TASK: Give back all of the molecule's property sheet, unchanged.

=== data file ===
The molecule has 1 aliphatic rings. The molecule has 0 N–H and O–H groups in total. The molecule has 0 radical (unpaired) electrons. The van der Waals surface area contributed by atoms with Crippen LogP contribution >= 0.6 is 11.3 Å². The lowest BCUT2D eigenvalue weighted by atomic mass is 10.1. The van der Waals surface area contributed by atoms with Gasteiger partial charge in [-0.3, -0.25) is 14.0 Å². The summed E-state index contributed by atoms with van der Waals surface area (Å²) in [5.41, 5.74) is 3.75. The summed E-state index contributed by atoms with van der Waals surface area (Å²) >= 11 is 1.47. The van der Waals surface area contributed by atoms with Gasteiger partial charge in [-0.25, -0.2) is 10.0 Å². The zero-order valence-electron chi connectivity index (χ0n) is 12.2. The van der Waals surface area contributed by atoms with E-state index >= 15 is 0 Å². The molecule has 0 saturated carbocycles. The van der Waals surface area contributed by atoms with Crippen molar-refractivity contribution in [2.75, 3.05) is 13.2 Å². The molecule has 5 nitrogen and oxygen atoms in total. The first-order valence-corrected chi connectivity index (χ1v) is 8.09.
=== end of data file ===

The molecule has 1 aliphatic rings. The molecule has 0 N–H and O–H groups in total. The molecule has 0 radical (unpaired) electrons. The van der Waals surface area contributed by atoms with Crippen LogP contribution >= 0.6 is 11.3 Å². The lowest BCUT2D eigenvalue weighted by atomic mass is 10.1. The van der Waals surface area contributed by atoms with Gasteiger partial charge in [-0.3, -0.25) is 14.0 Å². The summed E-state index contributed by atoms with van der Waals surface area (Å²) in [5.41, 5.74) is 3.75. The summed E-state index contributed by atoms with van der Waals surface area (Å²) >= 11 is 1.47. The van der Waals surface area contributed by atoms with Gasteiger partial charge in [-0.25, -0.2) is 10.0 Å². The zero-order valence-electron chi connectivity index (χ0n) is 12.2. The van der Waals surface area contributed by atoms with E-state index >= 15 is 0 Å². The molecule has 0 saturated carbocycles. The van der Waals surface area contributed by atoms with Crippen molar-refractivity contribution in [2.75, 3.05) is 13.2 Å². The molecule has 5 nitrogen and oxygen atoms in total. The first-order valence-corrected chi connectivity index (χ1v) is 8.09.